Trusts

A trust is a legal fiduciary arrangement that allows a third party, known as the “trustee”, to hold assets on behalf of a beneficiary or beneficiaries. Trusts can be arranged in many ways and can specify exactly how and when the assets pass to the beneficiaries. Trusts are often set up to hold assets for the benefit of young children or grandchildren under age 21, or to help protect the assets of ailing parents from being consumed by late life medical care or nursing home expenses.
 
Since trusts usually avoid probate, your beneficiaries may gain access to these assets more quickly than they might to assets that are transferred using a will. Additionally, if it is an irrevocable trust, it may not be considered part of the taxable estate, so fewer taxes may be due upon your death.
 
Assets in a trust may also be able to pass outside of probate, saving time, court fees, and potentially reducing estate taxes as well.
 
Since probate is a matter of public record, a trust may allow assets to pass outside of probate and remain private, in addition to possibly reducing the amount lost to court fees and taxes in the process.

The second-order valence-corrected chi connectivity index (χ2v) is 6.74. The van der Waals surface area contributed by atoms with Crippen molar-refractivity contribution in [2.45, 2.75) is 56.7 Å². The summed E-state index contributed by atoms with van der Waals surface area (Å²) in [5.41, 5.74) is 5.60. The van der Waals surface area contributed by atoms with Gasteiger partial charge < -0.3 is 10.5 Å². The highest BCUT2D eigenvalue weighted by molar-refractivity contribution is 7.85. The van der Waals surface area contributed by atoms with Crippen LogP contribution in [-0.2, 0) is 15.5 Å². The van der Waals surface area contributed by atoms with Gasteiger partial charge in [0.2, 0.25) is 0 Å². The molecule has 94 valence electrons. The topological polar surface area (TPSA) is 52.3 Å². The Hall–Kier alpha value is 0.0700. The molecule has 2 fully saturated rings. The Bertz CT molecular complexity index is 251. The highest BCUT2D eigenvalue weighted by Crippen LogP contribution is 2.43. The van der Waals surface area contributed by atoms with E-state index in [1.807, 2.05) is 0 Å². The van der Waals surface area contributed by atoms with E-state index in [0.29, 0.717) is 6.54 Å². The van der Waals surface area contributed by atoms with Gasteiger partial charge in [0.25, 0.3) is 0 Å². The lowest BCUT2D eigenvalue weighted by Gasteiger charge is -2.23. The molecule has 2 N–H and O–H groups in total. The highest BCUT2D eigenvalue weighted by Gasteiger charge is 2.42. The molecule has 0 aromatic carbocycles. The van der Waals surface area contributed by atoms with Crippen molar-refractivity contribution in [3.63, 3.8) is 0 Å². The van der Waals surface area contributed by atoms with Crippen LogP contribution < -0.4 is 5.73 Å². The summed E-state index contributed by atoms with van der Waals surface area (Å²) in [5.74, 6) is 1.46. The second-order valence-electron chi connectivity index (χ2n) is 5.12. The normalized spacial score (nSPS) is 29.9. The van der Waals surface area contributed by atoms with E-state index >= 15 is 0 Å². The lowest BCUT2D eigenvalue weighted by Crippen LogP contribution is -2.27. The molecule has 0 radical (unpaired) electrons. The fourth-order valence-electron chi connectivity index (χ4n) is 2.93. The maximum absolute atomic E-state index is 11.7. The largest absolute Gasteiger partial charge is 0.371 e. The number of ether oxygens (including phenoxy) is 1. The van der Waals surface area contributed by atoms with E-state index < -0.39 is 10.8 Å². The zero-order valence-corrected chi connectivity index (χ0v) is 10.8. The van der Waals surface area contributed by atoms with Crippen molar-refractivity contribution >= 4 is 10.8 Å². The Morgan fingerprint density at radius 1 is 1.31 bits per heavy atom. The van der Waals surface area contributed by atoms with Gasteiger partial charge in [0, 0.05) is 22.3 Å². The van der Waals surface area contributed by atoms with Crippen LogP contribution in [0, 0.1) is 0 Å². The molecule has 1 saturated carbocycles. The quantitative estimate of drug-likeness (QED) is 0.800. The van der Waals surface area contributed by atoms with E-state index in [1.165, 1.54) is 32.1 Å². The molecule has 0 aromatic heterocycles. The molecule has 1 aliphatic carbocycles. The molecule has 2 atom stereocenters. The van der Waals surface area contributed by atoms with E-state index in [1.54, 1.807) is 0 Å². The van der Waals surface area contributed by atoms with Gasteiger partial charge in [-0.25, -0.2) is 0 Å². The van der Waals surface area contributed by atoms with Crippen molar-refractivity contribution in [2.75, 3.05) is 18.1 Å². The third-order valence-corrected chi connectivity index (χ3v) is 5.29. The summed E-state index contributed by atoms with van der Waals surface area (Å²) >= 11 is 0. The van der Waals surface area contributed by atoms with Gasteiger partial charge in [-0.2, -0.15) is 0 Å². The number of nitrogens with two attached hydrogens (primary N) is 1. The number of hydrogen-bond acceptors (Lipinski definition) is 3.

You can specify the terms of a trust precisely, controlling when and to whom distributions may be made. You may also, for example, set up a revocable trust so that the trust assets remain accessible to you during your lifetime while designating to whom the remaining assets will pass thereafter, even when there are complex situations such as children from more than one marriage.
 
A properly constructed trust can help protect your estate from your heirs' creditors or from beneficiaries who may not be adept at money management.
 
However, the one drawback to trusts is that they are not a good place for earning income. Why? Because the Federal income tax levied on trust income reaches the maximum Federal income tax rate of 37% at just $13,050 in annual trust income.  Ouch!

> View/Download table as a PDF

If the income realized in a trust will be significantly higher than $2,500, the trustee should consider distributing some or even all such trust income to the beneficiaries during that tax year to minimize overall Federal income tax liabilities.

I can prepare trust tax financial models that will help trustees with these calculations.

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